We met at a Queers in Cannabis event by creative collective brand FLAMER and immediately clicked. I was drawn to her energy and relaxed yet outgoing vibe. Not even knowing she was the masterful mind behind the iconic Saltburn party at 3 Dollar Bill earlier this year, which was praised by The New York Times for its approach to innovative fashion. After realizing she was the “Chlo” in Chlomosexual, I was even more fascinated by her and wanted to write about her. 

Chloe Philips (she/her) is a queer 28-year-old woman who founded Chlomosexual, an event planning company that creates safe and fun spaces for all queers—sapphic, trans, gender-non conforming, and cis alike. However, she has a history that her Instagram followers may not know about. In turn, her LinkedIn followers don’t know the full extent of how her passion project became her career. And now I have the pleasure of telling her story. 

Who is Chloe Philips? 

Chloe Philips, (c) Lensy Michelle Photography

Chloe grew up in South Orange, New Jersey and went on to study at Rutgers University where she began with a major in engineering. She admits to getting into engineering because she was strong in math and science and afraid of being unemployed while the vestiges of the 2008 recession loomed into the early 2010s over her first few years of college. However, Chloe felt envious of her peers who got to take classes that weren’t limited by a rigid curriculum. 

“I wanted to take fun classes,” she says. “I had enough of physics and was yearning for creative writing, photojournalism, or even ballet.” She was ready to choose  passion over job security. 

Chloe Philips, (c) Lensy Michelle Photography

“I don’t fucking want to be an engineer,” she laughs. “So I was like, if I’m not going into engineering, I’m going to have 10 jobs and internships on my resume by the time I graduate, so I’m the most employable bitch graduating, and I will definitely have a job.” 

And that she did. She interned at many different places from a law firm, to Cosmopolitan magazine, to a Swiss houseware brand. She found herself drawn to the tech space and ended up at WayUp, a job-finding website for students with a full-time position as a Field Marketer halfway through her senior year. She managed the company’s on-campus presence connecting students with opportunities.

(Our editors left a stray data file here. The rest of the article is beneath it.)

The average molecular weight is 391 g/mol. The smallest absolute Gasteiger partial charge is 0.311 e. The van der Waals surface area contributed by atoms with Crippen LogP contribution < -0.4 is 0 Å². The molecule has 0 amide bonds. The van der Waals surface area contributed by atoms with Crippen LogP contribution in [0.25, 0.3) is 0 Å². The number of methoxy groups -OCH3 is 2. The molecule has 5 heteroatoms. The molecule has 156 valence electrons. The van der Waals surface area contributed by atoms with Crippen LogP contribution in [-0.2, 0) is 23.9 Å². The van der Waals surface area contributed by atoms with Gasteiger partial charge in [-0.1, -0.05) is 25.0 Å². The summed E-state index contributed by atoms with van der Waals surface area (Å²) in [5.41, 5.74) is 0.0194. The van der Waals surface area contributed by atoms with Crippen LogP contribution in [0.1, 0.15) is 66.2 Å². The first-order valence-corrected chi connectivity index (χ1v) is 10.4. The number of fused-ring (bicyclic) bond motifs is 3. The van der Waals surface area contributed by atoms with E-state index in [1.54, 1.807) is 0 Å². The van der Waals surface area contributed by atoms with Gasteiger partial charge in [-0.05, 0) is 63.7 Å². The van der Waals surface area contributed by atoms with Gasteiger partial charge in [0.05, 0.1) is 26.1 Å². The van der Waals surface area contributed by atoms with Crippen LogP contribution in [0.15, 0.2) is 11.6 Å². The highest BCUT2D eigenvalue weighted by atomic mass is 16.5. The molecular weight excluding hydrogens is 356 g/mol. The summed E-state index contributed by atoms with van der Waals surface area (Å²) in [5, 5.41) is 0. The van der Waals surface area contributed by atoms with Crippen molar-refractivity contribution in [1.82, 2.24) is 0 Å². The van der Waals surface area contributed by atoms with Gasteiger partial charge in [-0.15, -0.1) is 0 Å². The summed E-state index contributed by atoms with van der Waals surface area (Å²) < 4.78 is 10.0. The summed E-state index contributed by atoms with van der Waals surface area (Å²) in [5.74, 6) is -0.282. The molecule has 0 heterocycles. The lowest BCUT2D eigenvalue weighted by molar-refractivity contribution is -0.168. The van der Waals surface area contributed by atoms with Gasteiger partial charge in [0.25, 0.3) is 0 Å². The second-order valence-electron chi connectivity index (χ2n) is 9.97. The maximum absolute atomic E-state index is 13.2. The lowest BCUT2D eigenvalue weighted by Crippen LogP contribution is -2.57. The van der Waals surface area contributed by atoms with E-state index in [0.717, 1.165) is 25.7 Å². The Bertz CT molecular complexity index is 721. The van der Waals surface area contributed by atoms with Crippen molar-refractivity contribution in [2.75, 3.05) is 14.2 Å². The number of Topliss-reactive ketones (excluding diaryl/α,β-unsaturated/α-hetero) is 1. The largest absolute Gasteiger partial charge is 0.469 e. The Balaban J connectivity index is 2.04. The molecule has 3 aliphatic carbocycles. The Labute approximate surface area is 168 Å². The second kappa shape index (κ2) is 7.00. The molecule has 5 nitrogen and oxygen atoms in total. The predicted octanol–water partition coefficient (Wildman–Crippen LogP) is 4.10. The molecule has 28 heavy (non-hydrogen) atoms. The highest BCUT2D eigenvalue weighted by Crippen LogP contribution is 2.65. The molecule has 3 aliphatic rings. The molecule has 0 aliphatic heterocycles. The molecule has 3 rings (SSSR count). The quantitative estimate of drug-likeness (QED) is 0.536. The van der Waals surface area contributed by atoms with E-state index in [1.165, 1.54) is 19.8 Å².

Chloe Philips, (c) Lensy Michelle Photography

“I managed about 1000 students to make sure that there was mass knowledge of this website existing on their respective campuses,” Chloe shares. “So this is kind of the foundation of me learning how to reach a mass audience.” She credits her ability to reach mass audiences to her field marketing experience.

Chloe then went on to work at Greenhouse in May 2018 and then to Tropic in fall of 2021 garnering six years of software selling experience. “I liked being in control of my own destiny and how much money I could make,” she says. “Being good at selling software can make you a shit ton of money. So that’s why I liked it and stayed at it. But after a while I felt the same way as I did pursuing engineering. I was like, ‘This financial security is cool, but I feel like I’m missing something.’” 

Chloe Philips, (c) Lensy Michelle Photography

Chloe discusses what it was like being queer in a straight male-dominated industry. 

“So being queer at certain companies was totally fine,” she claims. “It depends on the company, like Greenhouse. They love the gays.” 

However, she found that some companies do not have the same values of acceptance and inclusion. 

Chloe Philips, (c) Lensy Michelle Photography

“I only lasted like six weeks at my job after Greenhouse,” she shares. “When I was there, my team was all straight men and they would say disgusting things to me.” Chloe describes an inappropriate question asked by her male co-worker that put her queerness and sexuality under a microscope.

“I quickly left that role for Tropic,” she says, “where I feel like I really learned how to be a good salesperson above all else.” 

Chloe hosts her first party to celebrate coming out while connecting cannabis brands to the queer community.   

“At the time I came out as queer and was disappointed by the lack of spaces for queer people who aren’t cis-men,” she mentions, referencing how there were only 27 venues identified as lesbian bars in the entire U.S. at the beginning of 2023. As of this writing, according to The Lesbian Bar Project, there are 32. Eager for more inclusive spaces, in the spring of 2023, Chloe decided to throw a coming out party complete with cannabis sponsors.

Chloe Philips, (c) Lensy Michelle Photography

“I wasn't really drinking at the time, and so I was like, ‘I'm going to pull cannabis into this,’” she shares. Chloe went to a local legacy brand in Williamsburg and asked them if they wanted to engage with some new customers and sponsor some products for the party. They were excited to work with her and offered THC tinctures to make canna-cocktails for hundreds of guests.